Today we observe Rogation Sunday, which is always the Sunday before the Feast of the Ascension (Ascension is this Thursday, May 21st).  Rogation comes from Rogare which is the Latin verb “to ask.”  Rogation is a time to ask for God’s blessing on agriculture and the resources of creation.  It recognizes these resources as gifts from God upon which all humans rely for life.  This aspect of Rogation days has often been marked, especially in Anglicanism, by a special form of procession called “beating the bounds of the parish” in which the parish congregation led by the priest would encircle the boundaries of the parish (usually a defined neighborhood or village), stopping at points to read Scripture and pray.  Especially In rural areas, an important part of these processions was to visit and bless farmlands and agricultural operations.  

This forms a Spring bookend to traditions of Autumn harvest blessings and of offering a portion of the fruits of our labor to God in thanksgiving for God’s blessings.  The Rogation Day trip around the parish is probably the origin of the Easter home blessing tradition.  For the last several years, our version of the Rogation Day celebration has included a procession to Wynnewood Valley Park next door, where we’ve read Scripture and offered prayers and blessings over God’s good creation that is represented there. 

Rogation-tide has also been a time to ask God for protection from calamities, including the ending of plagues and protection from natural disasters.  Here, it is important to remember that the Church has weathered many a pandemic in its 2,000 years history, and much more besides.  A special form of prayer arose in response to these calamities called the Litany.  The Litany as we know it originated probably in the 5th century.  Some scholars trace both the Great Litany and the first Rogation procession to a bishop named Mamerte who lived in 5th century France and held a Rogation Day procession with a call and response type prayer to ask God’s protection during a looming disaster.  The exact nature of the disaster, interestingly, is contested.  Some contemporary sources say it was a volcano threatening to erupt, others that it was a series of calamitous earthquakes.  One source claims it was an on-going attack on the city of Vienne by a demonic pack of wolves.  Whatever the case, the Rogation procession around the town and the tradition of praying the Litany as a petition for God’s protection has long been a tool in the Church’s toolbox of prayer.  It’s sort of like that giant monkey wrench you pull out when your home plumbing project takes a serious turn and you don’t have time to mess around anymore–that’s the Great Litany.  Rogation processions and litanies were common in Europe during medieval and early modern outbreaks of the Black plague.  In 1544, the Great Litany was the first part of the Latin Liturgy to be translated (and heavily edited) into vernacular English by Thomas Cranmer.  Cranmer was in a hurry to bring his version of the ancient prayer to the public as a response to England’s devastating wars with Spain and France.  Five years later Cranmer finished the first Book of Common Prayer, which stands at the fountainhead of our own style of worship.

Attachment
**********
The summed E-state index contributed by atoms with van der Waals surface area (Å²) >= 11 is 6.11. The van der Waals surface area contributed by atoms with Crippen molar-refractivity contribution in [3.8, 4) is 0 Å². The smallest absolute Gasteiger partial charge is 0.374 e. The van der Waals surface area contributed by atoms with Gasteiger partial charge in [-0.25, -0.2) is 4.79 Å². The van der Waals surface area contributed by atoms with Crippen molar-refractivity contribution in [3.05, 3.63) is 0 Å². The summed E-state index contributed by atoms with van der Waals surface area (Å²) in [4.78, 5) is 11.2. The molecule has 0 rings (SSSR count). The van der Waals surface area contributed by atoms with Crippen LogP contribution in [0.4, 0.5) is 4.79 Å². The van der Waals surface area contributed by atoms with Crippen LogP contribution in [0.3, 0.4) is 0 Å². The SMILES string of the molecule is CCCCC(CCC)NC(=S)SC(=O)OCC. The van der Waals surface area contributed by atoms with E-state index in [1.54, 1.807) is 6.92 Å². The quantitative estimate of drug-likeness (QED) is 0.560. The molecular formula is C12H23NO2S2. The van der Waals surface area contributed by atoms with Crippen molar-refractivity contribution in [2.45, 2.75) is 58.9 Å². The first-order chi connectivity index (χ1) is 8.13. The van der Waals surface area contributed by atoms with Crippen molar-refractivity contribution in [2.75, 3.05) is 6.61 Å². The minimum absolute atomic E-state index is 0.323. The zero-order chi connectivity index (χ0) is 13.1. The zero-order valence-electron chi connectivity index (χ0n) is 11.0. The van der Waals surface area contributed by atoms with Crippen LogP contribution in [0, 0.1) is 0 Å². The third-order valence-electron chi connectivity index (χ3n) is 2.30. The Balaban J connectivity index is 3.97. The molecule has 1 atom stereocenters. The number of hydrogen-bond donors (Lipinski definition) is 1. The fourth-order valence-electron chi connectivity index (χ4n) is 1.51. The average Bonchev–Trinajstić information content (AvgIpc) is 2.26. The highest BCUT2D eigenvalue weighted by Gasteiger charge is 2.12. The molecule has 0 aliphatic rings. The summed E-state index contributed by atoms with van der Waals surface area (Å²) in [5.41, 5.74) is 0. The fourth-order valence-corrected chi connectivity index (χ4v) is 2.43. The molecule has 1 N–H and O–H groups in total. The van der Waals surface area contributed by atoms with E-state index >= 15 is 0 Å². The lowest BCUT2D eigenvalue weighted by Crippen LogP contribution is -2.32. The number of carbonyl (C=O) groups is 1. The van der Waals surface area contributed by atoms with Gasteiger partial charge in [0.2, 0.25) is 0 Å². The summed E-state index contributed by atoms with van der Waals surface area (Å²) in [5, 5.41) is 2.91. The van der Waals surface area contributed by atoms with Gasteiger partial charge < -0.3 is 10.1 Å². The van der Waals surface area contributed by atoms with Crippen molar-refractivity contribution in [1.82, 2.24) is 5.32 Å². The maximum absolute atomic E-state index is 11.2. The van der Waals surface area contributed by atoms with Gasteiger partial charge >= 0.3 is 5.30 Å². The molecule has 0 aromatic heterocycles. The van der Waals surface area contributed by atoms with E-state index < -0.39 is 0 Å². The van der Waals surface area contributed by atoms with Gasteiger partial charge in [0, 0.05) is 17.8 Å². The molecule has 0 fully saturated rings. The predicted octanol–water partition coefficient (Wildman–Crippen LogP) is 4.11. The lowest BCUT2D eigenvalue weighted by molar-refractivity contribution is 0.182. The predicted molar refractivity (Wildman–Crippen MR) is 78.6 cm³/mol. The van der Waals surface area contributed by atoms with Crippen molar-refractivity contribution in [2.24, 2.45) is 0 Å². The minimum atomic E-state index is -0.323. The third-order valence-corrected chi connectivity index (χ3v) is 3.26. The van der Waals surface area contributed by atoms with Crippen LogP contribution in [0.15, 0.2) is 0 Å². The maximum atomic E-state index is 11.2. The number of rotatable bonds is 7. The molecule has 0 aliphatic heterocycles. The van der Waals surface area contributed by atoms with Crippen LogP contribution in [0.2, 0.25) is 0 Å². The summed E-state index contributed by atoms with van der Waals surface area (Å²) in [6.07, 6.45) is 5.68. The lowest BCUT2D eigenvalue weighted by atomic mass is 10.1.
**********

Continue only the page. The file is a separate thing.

All that to say, it seems especially appropriate to keep the tradition of Rogation Day this year during this pandemic.  As part of our 10AM service this Sunday, we will have a small Rogation procession led by me and my quarantine-mates (my children).  I’ll pray the Great Litany–you’ll be able to follow along at home–while the kids march along with a processional cross and Deb records the whole thing on a camcorder.  It could be a solemn moment, a bizarre spectacle, or a complete disaster.  Probably it will be a little bit of all three.  However, pleading for the renewal of all creation and asking God for protection against grave dangers and an end to our affliction–all this is not a joke, and our intentions will be in the right place.  

There is another way you can participate in the celebration of the Rogation Sunday from your own home. Below is a short Scripture reading and prayer that you can pray alone or with your quarantine-mates in your own garden.   

Rogation Sunday Garden Devotions

Leader                          Blessed be the God of all Creation

Others (if present)       The Lord, our God, makes all things new

A reading from Paul’s letter to the Romans (Romans 8:19-23)

For the creation waits with eager longing for the revealing of the children of God; for the creation was subjected to futility, not of its own will but by the will of the one who subjected it, in hope that the creation itself will be set free from its bondage to decay and will obtain the freedom of the glory of the children of God. We know that the whole creation has been groaning in labor pains until now; and not only the creation, but we ourselves, who have the first fruits of the Spirit, groan inwardly while we wait for adoption, the redemption of our bodies.

Thanks be to God.

Let us pray

Gracious God, along with all your creation we wait with eager longing.  Help us to be revealed as your children. Let us fulfill our small part in the great work of reconciling all things to you.  Let this garden be a sign of that day when creation is freed from its bondage to decay.  Bring order, growth, and tranquility to this place.  Send your blessing on this garden, on all the plants in my [our] care, and in all the creatures who visit and whose lives are sustained here as I am [we are] sustained here.  This we pray in the name of the Resurrected Lord, whom Mary Magdalene recognized as a gardener on Easter morning, Jesus Christ our Lord. Amen.  

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